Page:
Introducing the tourist attractions of Valencia

Introducing the tourist attractions of Valencia

Valencia tourist attractions

Valencia is the capital of the province with more than 800,000 people within the city limits and 150,000,000 within the city limits, making it the third largest city in Spain and the 15th largest city in the European Union. A vibrant, modern city, one of the most important cities on the Mediterranean coast, a prestigious business center and now home to Formula One Spain.

Geographical location of Valencia

Valencia is located on the banks of the River Toria, on the east coast of the Iberian Peninsula and the western part of the Mediterranean Sea, facing the Gulf of Valencia. At the time of its founding by the Romans, it was located on a river island in Turia, 6.4 km (4.0 miles) from the sea. Albufeira, a freshwater lagoon and waterfall about 11 km south of the city, is one of the largest lakes in Spain. The city council bought the lake from the Spanish crown for 1,072,980 ridges in 1911 and today forms the main part of the Parc Natural de l’Albufera, with an area of ​​21,120 hectares (52,200 hectares) in In 1976, because of its cultural, historical and ecological value, Generalita Valenciana declared it a natural park.

Valencia city weather

Valencia has a Mediterranean climate with short, temperate winters and hot, dry summers. The temperature here averages 18.3 ° C. 22.8 ° C during the day and 13.8 ° C at night. In the coldest month of January, the maximum temperature is typically 12 to 18 degrees Celsius during the day, and the minimum temperature is typically between 2 and 8 degrees Celsius at night. In the warmest month, August, the maximum daytime temperatures typically range from 27 to 32 degrees Celsius, around 18 to 20 degrees Celsius. Snowfall is very rare. The last case was a small amount of snow on January 11, 1960.

History of the city of Valencia

The city of Valencia was founded by the Romans in 137 BC as Valencia (meaning power or courage). The city prospered under the rule of the Moors and became famous for trading in many basic and exotic goods including paper, silk, leather and ceramics.
The city continued to be an important strategic and cultural site, having been repeatedly occupied by Spanish and foreign forces for almost a thousand years.

Architecture in the city of Valencia

Valencia retains much of its past in its architecture with direct Roman, Arabic and Gothic influences. The Cathedral of Valencia was built between the 13th and 15th centuries and is primarily Gothic in style but also has Baroque and Romanesque architectural elements.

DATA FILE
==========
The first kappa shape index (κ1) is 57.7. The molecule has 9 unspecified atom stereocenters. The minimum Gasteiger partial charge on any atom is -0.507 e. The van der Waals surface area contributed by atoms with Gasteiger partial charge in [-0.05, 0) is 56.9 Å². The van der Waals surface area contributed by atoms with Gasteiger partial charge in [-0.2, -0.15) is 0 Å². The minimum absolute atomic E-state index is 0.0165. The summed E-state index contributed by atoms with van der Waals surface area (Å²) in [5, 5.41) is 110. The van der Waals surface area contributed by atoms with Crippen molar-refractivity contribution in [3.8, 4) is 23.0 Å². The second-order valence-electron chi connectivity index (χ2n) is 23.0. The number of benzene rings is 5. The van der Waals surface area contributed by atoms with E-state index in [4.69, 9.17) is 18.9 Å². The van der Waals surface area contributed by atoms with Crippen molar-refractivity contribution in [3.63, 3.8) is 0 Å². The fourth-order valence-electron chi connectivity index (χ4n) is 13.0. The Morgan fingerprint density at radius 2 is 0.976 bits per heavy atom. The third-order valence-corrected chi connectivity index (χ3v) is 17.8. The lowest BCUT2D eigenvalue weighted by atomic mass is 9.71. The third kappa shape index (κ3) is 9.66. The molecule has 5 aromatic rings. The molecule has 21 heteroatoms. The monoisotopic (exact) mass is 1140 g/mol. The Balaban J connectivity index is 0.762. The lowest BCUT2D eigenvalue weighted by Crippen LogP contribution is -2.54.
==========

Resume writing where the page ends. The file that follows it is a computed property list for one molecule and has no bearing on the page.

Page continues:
La Lonja de la Seda, a silk exchange market, is a UNESCO World Heritage Site. There are many historical sites to visit in Valencia, but as a modern city there are also examples of contemporary architecture. The most famous Ciutat de las Arts I les Ciênces (City of Arts and Sciences) is an incredible entertainment complex designed by Santiago Calatrava himself in Valencia.

Economy of the city of Valencia

Prior to the 2008 economic crisis, Valencia experienced strong economic growth, largely driven by tourism and the construction industry, with the development and expansion of communications and transport. The economy of this city is social services, because only 84% of the population working in the service sector is employed. However, the city has an important industrial base, which is 8.5% of the population working in this sector. Recent growth in the manufacturing sector has largely improved car assembly. (Ford Motor Company’s large factory is located in the suburbs of Almosf). Agricultural activities are still carried out there, even if relatively small, only 1.9% of the working population and 3973 plots (9820 plots) are mostly planted in orchards and citrus orchards.
Since the onset of the Great Depression (2008), Valencia has experienced rising unemployment, rising government debt and heavy spending by the city government. In 2009, Valencia was named the “22nd fastest growing city in Europe”. Its impact on business, education, entertainment, media, fashion, science and art contributes to its position as one of the global beta cities in the world. The metropolis of Valencia had a GDP of $ 52.7 billion and a per capita income of $ 28,141.

Famous dishes of Valencia

Valencia is the birthplace of Paella, which is considered the national food of Spain by many Spaniards, but in Spain it is considered the provincial food of Valencia. Valencian Paella usually consists of meat and not seafood, but all kinds can be found in the city. From Paella, the city has many restaurants that can cater for any type of food, but seafood is expected to be very special in this city.

Famous beaches of Valencia

Valencia has more than 100 km of coastline, most of which are inhabited by fantastic beaches that are known for their blue flag beaches. With 2,600 hours of sunshine a year, visitors go to the beaches of Valencia every year – both national and international tourists.